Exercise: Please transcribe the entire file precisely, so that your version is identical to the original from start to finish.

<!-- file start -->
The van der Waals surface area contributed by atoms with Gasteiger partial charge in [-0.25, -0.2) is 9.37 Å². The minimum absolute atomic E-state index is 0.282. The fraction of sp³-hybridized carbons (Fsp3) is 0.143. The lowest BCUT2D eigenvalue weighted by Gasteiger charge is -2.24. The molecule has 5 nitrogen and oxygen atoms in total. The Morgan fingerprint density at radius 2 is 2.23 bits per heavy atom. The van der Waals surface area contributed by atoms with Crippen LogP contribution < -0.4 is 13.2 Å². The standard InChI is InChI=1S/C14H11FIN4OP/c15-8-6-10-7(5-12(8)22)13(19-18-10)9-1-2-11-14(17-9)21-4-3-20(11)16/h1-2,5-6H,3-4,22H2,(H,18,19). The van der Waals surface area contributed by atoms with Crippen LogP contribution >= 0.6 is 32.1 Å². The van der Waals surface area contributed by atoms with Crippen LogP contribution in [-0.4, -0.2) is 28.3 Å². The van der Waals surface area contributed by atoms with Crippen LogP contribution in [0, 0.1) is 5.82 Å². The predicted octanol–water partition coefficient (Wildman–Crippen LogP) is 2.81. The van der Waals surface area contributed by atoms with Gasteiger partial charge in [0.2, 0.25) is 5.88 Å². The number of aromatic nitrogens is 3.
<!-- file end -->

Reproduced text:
The van der Waals surface area contributed by atoms with Gasteiger partial charge in [-0.25, -0.2) is 9.37 Å². The minimum absolute atomic E-state index is 0.282. The fraction of sp³-hybridized carbons (Fsp3) is 0.143. The lowest BCUT2D eigenvalue weighted by Gasteiger charge is -2.24. The molecule has 5 nitrogen and oxygen atoms in total. The Morgan fingerprint density at radius 2 is 2.23 bits per heavy atom. The van der Waals surface area contributed by atoms with Crippen LogP contribution < -0.4 is 13.2 Å². The standard InChI is InChI=1S/C14H11FIN4OP/c15-8-6-10-7(5-12(8)22)13(19-18-10)9-1-2-11-14(17-9)21-4-3-20(11)16/h1-2,5-6H,3-4,22H2,(H,18,19). The van der Waals surface area contributed by atoms with Crippen LogP contribution >= 0.6 is 32.1 Å². The van der Waals surface area contributed by atoms with Crippen LogP contribution in [-0.4, -0.2) is 28.3 Å². The van der Waals surface area contributed by atoms with Crippen LogP contribution in [0, 0.1) is 5.82 Å². The predicted octanol–water partition coefficient (Wildman–Crippen LogP) is 2.81. The van der Waals surface area contributed by atoms with Gasteiger partial charge in [0.2, 0.25) is 5.88 Å². The number of aromatic nitrogens is 3.